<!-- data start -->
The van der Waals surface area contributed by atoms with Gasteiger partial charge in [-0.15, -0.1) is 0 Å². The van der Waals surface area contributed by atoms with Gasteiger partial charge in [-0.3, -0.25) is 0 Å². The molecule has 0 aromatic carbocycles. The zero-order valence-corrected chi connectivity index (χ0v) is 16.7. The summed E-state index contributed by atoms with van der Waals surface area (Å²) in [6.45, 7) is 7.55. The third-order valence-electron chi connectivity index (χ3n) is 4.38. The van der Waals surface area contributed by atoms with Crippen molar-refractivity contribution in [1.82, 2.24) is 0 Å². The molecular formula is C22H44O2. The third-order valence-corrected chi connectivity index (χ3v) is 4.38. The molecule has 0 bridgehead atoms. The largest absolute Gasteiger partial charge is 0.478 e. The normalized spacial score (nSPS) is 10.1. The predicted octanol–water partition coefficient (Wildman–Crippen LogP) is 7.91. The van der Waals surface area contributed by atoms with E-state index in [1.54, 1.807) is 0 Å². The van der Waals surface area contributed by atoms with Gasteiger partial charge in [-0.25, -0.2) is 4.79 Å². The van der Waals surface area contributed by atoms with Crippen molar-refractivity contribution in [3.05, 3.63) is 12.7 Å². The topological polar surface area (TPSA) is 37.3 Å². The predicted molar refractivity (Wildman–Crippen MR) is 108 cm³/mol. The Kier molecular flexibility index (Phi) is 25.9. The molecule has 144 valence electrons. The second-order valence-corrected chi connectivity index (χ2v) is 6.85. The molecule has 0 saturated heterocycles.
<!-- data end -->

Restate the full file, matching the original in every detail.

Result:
The van der Waals surface area contributed by atoms with Gasteiger partial charge in [-0.15, -0.1) is 0 Å². The van der Waals surface area contributed by atoms with Gasteiger partial charge in [-0.3, -0.25) is 0 Å². The molecule has 0 aromatic carbocycles. The zero-order valence-corrected chi connectivity index (χ0v) is 16.7. The summed E-state index contributed by atoms with van der Waals surface area (Å²) in [6.45, 7) is 7.55. The third-order valence-electron chi connectivity index (χ3n) is 4.38. The van der Waals surface area contributed by atoms with Crippen molar-refractivity contribution in [1.82, 2.24) is 0 Å². The molecular formula is C22H44O2. The third-order valence-corrected chi connectivity index (χ3v) is 4.38. The molecule has 0 bridgehead atoms. The largest absolute Gasteiger partial charge is 0.478 e. The normalized spacial score (nSPS) is 10.1. The predicted octanol–water partition coefficient (Wildman–Crippen LogP) is 7.91. The van der Waals surface area contributed by atoms with E-state index in [1.54, 1.807) is 0 Å². The van der Waals surface area contributed by atoms with Gasteiger partial charge in [-0.25, -0.2) is 4.79 Å². The van der Waals surface area contributed by atoms with Crippen molar-refractivity contribution in [3.05, 3.63) is 12.7 Å². The topological polar surface area (TPSA) is 37.3 Å². The predicted molar refractivity (Wildman–Crippen MR) is 108 cm³/mol. The Kier molecular flexibility index (Phi) is 25.9. The molecule has 144 valence electrons. The second-order valence-corrected chi connectivity index (χ2v) is 6.85. The molecule has 0 saturated heterocycles.